Falconry isn't slavery, it's codependency. We depend on each other to work as partners for a goal that is mutually beneficial to us both as an evolutionary species. And around this farm that is nothing new. When this blog started I was running sled dogs in Idaho, raising rabbits for spinning wool, chickens for eggs, and bees for honey. Since then I have raised sheep for wool (and sheepdog training), goats for milk and soap, pigs for pork, rabbits for meat, poultry for eggs, and horses to ride and pull. All animals on this land are here for a reason. I either use them for work, transportation, or food. The hawk is also here to be of use. He's here to hunt by my side, and help put healthy meat on the table in the form of game. I can not wait for the chance to go out as a team and flush rabbits, grouse, pheasants, and squirrels. These are things we both eat and enjoy. It is not about sport, but groceries.
I very much like that I am learning this ancient form of feeding myself. It connects me to the ages and has taught me so much about raptors a whole new world of ornithology, flight patterns, nesting habits and identification has opened up to me. I have become an amateur naturalist and learned to appreciate these animals in ways I never even thought possible. I also like the relationship I am creating with this individual. Learning to communicate with a hawk is WILD, a total thrill and if we can get to the point where I can walk into a field and set him free, hike and poke at brush below him while he watches from above, and take game to feed him and myself...that is sublime to me. It seems a lot more natural than a shotgun. It seems a lot less hard on nature than traplines or the noise pollution of rifles. And while hunting is the skill - it is the entire community and process that has me hooked. I have met so many great people, shared meals and stories, was given advice and equipment, leant books and time...the selflessness of this subculture astounds me. It is so beautiful, and I feel blessed to be a small part of it.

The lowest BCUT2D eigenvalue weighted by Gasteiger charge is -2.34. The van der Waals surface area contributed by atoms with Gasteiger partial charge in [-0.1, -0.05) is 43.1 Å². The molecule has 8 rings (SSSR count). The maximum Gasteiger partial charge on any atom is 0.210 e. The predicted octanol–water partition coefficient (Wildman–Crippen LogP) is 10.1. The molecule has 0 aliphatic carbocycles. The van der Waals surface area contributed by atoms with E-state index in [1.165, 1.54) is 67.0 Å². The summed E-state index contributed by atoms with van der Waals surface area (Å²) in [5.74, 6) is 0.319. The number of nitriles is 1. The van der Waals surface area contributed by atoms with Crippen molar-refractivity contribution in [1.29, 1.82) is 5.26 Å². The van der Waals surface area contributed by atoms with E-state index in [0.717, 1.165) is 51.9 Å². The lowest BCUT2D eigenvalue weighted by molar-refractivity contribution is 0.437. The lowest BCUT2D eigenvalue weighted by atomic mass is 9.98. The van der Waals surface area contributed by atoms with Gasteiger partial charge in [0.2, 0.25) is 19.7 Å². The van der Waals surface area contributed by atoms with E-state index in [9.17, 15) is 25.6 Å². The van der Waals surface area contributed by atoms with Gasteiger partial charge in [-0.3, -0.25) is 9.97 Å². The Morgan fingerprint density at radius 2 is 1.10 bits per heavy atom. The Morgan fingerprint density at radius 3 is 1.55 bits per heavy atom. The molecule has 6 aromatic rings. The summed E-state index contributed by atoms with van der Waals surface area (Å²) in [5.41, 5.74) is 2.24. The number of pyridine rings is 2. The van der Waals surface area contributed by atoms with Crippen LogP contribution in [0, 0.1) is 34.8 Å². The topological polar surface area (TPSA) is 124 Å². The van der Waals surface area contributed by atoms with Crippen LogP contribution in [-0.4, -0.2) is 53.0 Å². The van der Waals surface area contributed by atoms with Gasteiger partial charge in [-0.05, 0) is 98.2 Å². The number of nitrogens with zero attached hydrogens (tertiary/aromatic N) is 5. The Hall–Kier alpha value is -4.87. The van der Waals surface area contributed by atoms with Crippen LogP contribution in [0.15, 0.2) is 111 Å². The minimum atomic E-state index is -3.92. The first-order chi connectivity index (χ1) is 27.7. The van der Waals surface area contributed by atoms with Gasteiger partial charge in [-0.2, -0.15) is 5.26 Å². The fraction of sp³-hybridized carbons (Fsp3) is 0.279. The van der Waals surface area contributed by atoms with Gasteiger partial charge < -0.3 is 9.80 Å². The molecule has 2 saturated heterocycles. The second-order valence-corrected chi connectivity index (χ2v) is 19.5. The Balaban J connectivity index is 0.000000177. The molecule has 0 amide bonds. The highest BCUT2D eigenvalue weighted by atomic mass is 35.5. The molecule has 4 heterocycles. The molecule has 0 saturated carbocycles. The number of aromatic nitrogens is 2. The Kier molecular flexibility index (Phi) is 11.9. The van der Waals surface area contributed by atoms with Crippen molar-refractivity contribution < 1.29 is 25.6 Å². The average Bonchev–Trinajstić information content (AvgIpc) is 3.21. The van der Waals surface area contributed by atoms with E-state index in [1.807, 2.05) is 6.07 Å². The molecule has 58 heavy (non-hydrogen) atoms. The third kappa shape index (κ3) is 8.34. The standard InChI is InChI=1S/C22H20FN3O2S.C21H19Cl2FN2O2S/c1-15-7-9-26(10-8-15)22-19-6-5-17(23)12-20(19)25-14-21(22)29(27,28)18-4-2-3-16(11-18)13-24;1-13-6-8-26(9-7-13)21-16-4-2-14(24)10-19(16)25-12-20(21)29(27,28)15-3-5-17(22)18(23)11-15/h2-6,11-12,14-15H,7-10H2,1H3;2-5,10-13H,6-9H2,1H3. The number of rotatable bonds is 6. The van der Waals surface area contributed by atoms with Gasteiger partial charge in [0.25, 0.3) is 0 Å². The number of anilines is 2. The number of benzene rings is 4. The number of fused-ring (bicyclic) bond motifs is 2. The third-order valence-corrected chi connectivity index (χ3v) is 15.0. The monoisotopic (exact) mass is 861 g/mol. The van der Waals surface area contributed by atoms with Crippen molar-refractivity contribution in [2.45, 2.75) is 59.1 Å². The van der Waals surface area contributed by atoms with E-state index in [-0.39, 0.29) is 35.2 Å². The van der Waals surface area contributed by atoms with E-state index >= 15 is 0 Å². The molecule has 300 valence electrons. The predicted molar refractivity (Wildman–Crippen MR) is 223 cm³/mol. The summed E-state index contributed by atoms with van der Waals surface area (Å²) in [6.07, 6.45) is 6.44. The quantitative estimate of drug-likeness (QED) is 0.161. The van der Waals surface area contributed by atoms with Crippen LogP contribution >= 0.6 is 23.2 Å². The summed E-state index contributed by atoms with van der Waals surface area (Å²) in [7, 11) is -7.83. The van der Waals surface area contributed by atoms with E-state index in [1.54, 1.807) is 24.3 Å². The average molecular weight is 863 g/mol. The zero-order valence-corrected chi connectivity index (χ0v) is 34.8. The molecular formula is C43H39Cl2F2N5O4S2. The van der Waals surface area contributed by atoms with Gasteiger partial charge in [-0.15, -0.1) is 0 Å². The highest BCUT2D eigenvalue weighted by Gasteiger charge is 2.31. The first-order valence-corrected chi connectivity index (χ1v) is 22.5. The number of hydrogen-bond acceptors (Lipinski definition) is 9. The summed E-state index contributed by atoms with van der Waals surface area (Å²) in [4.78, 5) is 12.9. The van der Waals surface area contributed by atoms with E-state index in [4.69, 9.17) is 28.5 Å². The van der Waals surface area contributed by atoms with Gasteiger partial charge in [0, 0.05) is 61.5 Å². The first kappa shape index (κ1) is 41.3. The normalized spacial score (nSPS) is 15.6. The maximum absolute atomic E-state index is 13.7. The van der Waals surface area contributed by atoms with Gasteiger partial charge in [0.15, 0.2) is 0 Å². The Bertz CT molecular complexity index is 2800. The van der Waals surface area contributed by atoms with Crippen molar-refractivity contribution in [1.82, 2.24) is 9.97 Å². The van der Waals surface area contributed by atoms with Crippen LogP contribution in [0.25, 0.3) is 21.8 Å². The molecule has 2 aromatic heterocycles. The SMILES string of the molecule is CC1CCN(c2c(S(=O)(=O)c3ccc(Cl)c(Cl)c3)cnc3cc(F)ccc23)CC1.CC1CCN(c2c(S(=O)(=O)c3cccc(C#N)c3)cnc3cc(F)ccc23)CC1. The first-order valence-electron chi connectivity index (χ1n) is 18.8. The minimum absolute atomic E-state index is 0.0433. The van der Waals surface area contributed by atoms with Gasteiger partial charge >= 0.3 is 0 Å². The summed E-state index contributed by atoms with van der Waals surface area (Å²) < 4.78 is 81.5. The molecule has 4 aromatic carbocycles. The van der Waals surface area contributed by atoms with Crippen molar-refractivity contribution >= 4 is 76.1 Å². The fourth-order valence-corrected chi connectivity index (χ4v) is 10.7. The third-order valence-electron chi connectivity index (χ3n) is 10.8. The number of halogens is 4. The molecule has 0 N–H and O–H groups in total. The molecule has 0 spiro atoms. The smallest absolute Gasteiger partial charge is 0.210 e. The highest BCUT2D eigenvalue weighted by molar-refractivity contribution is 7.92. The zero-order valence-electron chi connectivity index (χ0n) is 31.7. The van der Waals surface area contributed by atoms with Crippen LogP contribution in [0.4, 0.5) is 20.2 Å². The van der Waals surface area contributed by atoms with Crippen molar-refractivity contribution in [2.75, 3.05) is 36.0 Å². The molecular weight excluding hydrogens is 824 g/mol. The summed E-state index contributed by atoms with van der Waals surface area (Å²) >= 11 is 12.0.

And if the idea of a bird of prey living at my property still offends you, well, that's your prerogative. But stop and consider where that lands on the Scale of Import in a world with creeping mortality, child soldiers, factory farms, hate crimes, and crooked politicians? Why, darling, are you wasting your energy on this? We all only have so much anger in us and I would suggest not wasting it on a legal sport practiced by a small minority. Use that disdain to make the world a better place for all animals, starting with your fellow man. That's what I'm doing. Every time I get a complaint about falconry I set a can aside for my local food bank. I figure if people are going to punch under water someone better get something good out of it.
I am so proud of my work with Italics. I am excited to wake up every day and see what he has to teach me. Falconry has gifted me a goal, friendships, and experiences I will never forget. Someday I hope to get to the point where I am the one teaching others how to capture their first bird, or showing a class of students patterns on tails and telling tales of the one that got away in the sunset on a perfect October day. Falconry is beautiful, messy, frustrating, bloody, satisfying, terrifying, and rewarding as hell. It's life bottled up and carried in your pocket, but so much more than a novel or a song, because this life has a bird on the fist and a partnership created out of blood, sweat, and effort beyond most Bicon owner's ken. It isn't wild life, it is a Wild Life. And I sure as hell wouldn't trade that in for a 100% approval rating.